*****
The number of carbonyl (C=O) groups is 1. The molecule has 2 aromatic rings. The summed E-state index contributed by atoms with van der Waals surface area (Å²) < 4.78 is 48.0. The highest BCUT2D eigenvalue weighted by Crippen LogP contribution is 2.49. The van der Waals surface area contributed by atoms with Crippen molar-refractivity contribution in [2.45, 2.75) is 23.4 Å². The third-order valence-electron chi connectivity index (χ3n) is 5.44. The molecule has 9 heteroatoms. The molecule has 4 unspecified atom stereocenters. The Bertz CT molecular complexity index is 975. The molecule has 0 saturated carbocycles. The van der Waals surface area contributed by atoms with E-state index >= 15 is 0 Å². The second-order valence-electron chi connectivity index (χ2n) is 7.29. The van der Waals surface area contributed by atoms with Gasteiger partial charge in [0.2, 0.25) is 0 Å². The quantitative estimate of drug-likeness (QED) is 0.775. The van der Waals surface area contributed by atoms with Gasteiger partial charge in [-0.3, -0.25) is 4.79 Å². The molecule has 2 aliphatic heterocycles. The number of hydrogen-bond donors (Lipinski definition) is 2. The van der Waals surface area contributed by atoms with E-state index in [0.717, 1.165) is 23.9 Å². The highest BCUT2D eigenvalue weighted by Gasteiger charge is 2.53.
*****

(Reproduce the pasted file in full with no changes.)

The number of carbonyl (C=O) groups is 1. The molecule has 2 aromatic rings. The summed E-state index contributed by atoms with van der Waals surface area (Å²) < 4.78 is 48.0. The highest BCUT2D eigenvalue weighted by Crippen LogP contribution is 2.49. The van der Waals surface area contributed by atoms with Crippen molar-refractivity contribution in [2.45, 2.75) is 23.4 Å². The third-order valence-electron chi connectivity index (χ3n) is 5.44. The molecule has 9 heteroatoms. The molecule has 4 unspecified atom stereocenters. The Bertz CT molecular complexity index is 975. The molecule has 0 saturated carbocycles. The van der Waals surface area contributed by atoms with E-state index >= 15 is 0 Å². The second-order valence-electron chi connectivity index (χ2n) is 7.29. The van der Waals surface area contributed by atoms with Gasteiger partial charge in [0.2, 0.25) is 0 Å². The quantitative estimate of drug-likeness (QED) is 0.775. The van der Waals surface area contributed by atoms with Gasteiger partial charge in [-0.3, -0.25) is 4.79 Å². The molecule has 2 aliphatic heterocycles. The number of hydrogen-bond donors (Lipinski definition) is 2. The van der Waals surface area contributed by atoms with E-state index in [0.717, 1.165) is 23.9 Å². The highest BCUT2D eigenvalue weighted by Gasteiger charge is 2.53.